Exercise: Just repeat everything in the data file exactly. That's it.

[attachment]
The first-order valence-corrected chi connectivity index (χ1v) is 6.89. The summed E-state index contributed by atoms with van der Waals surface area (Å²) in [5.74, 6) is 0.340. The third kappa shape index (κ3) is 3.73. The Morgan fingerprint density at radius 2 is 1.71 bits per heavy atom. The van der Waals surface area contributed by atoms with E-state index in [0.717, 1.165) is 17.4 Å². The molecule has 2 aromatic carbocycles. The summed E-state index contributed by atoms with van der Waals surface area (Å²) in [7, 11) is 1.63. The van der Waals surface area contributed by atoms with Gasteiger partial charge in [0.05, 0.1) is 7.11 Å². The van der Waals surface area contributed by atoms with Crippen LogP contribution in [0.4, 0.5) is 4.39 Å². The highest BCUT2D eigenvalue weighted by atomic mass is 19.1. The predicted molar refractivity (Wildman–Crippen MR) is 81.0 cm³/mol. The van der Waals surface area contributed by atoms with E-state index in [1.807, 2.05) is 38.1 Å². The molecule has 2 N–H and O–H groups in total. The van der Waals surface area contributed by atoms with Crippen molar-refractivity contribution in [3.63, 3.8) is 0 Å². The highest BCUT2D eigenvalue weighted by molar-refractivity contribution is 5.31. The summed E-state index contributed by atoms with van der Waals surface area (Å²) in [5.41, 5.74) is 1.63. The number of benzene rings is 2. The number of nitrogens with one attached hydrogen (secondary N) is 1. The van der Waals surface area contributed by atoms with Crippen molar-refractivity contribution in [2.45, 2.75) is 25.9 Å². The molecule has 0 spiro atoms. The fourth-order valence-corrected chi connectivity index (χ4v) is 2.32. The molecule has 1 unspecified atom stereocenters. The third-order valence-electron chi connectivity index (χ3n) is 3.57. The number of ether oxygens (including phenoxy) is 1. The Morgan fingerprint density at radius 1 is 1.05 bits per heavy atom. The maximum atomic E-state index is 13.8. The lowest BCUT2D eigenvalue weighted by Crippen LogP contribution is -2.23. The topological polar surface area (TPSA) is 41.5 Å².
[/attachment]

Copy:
The first-order valence-corrected chi connectivity index (χ1v) is 6.89. The summed E-state index contributed by atoms with van der Waals surface area (Å²) in [5.74, 6) is 0.340. The third kappa shape index (κ3) is 3.73. The Morgan fingerprint density at radius 2 is 1.71 bits per heavy atom. The van der Waals surface area contributed by atoms with E-state index in [0.717, 1.165) is 17.4 Å². The molecule has 2 aromatic carbocycles. The summed E-state index contributed by atoms with van der Waals surface area (Å²) in [7, 11) is 1.63. The van der Waals surface area contributed by atoms with Gasteiger partial charge in [0.05, 0.1) is 7.11 Å². The van der Waals surface area contributed by atoms with Crippen LogP contribution in [0.4, 0.5) is 4.39 Å². The highest BCUT2D eigenvalue weighted by atomic mass is 19.1. The predicted molar refractivity (Wildman–Crippen MR) is 81.0 cm³/mol. The van der Waals surface area contributed by atoms with E-state index in [1.807, 2.05) is 38.1 Å². The molecule has 2 N–H and O–H groups in total. The van der Waals surface area contributed by atoms with Crippen molar-refractivity contribution in [3.63, 3.8) is 0 Å². The highest BCUT2D eigenvalue weighted by molar-refractivity contribution is 5.31. The summed E-state index contributed by atoms with van der Waals surface area (Å²) in [5.41, 5.74) is 1.63. The number of benzene rings is 2. The number of nitrogens with one attached hydrogen (secondary N) is 1. The van der Waals surface area contributed by atoms with Crippen molar-refractivity contribution in [2.45, 2.75) is 25.9 Å². The molecule has 0 spiro atoms. The fourth-order valence-corrected chi connectivity index (χ4v) is 2.32. The molecule has 1 unspecified atom stereocenters. The third-order valence-electron chi connectivity index (χ3n) is 3.57. The number of ether oxygens (including phenoxy) is 1. The Morgan fingerprint density at radius 1 is 1.05 bits per heavy atom. The maximum atomic E-state index is 13.8. The lowest BCUT2D eigenvalue weighted by Crippen LogP contribution is -2.23. The topological polar surface area (TPSA) is 41.5 Å².